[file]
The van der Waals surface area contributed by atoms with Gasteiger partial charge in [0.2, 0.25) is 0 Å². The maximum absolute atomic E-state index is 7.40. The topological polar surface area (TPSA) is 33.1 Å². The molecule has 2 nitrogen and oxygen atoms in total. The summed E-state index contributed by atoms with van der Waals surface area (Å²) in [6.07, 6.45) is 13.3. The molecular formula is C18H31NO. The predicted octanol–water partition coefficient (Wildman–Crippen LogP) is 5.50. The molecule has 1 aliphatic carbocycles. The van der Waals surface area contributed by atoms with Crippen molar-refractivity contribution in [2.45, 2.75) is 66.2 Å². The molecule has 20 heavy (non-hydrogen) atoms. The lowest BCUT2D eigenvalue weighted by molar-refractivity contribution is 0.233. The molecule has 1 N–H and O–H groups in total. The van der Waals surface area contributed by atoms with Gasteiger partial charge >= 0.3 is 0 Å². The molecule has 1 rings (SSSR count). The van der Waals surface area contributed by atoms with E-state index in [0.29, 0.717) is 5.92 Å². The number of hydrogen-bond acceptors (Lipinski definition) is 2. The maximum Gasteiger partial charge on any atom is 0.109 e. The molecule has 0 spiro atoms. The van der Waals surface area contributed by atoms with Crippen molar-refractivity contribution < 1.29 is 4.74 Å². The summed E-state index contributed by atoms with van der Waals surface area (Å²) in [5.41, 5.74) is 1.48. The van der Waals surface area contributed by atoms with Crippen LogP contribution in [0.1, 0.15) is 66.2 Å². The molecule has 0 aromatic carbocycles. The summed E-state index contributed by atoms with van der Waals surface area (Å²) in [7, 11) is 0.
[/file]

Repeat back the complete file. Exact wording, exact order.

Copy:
The van der Waals surface area contributed by atoms with Gasteiger partial charge in [0.2, 0.25) is 0 Å². The maximum absolute atomic E-state index is 7.40. The topological polar surface area (TPSA) is 33.1 Å². The molecule has 2 nitrogen and oxygen atoms in total. The summed E-state index contributed by atoms with van der Waals surface area (Å²) in [6.07, 6.45) is 13.3. The molecular formula is C18H31NO. The predicted octanol–water partition coefficient (Wildman–Crippen LogP) is 5.50. The molecule has 1 aliphatic carbocycles. The van der Waals surface area contributed by atoms with Crippen molar-refractivity contribution in [2.45, 2.75) is 66.2 Å². The molecule has 20 heavy (non-hydrogen) atoms. The lowest BCUT2D eigenvalue weighted by molar-refractivity contribution is 0.233. The molecule has 1 N–H and O–H groups in total. The van der Waals surface area contributed by atoms with Gasteiger partial charge >= 0.3 is 0 Å². The molecule has 1 rings (SSSR count). The van der Waals surface area contributed by atoms with E-state index in [0.29, 0.717) is 5.92 Å². The number of hydrogen-bond acceptors (Lipinski definition) is 2. The maximum Gasteiger partial charge on any atom is 0.109 e. The molecule has 0 spiro atoms. The van der Waals surface area contributed by atoms with Crippen molar-refractivity contribution < 1.29 is 4.74 Å². The summed E-state index contributed by atoms with van der Waals surface area (Å²) in [5.41, 5.74) is 1.48. The van der Waals surface area contributed by atoms with Crippen LogP contribution in [0.1, 0.15) is 66.2 Å². The molecule has 0 aromatic carbocycles. The summed E-state index contributed by atoms with van der Waals surface area (Å²) in [7, 11) is 0.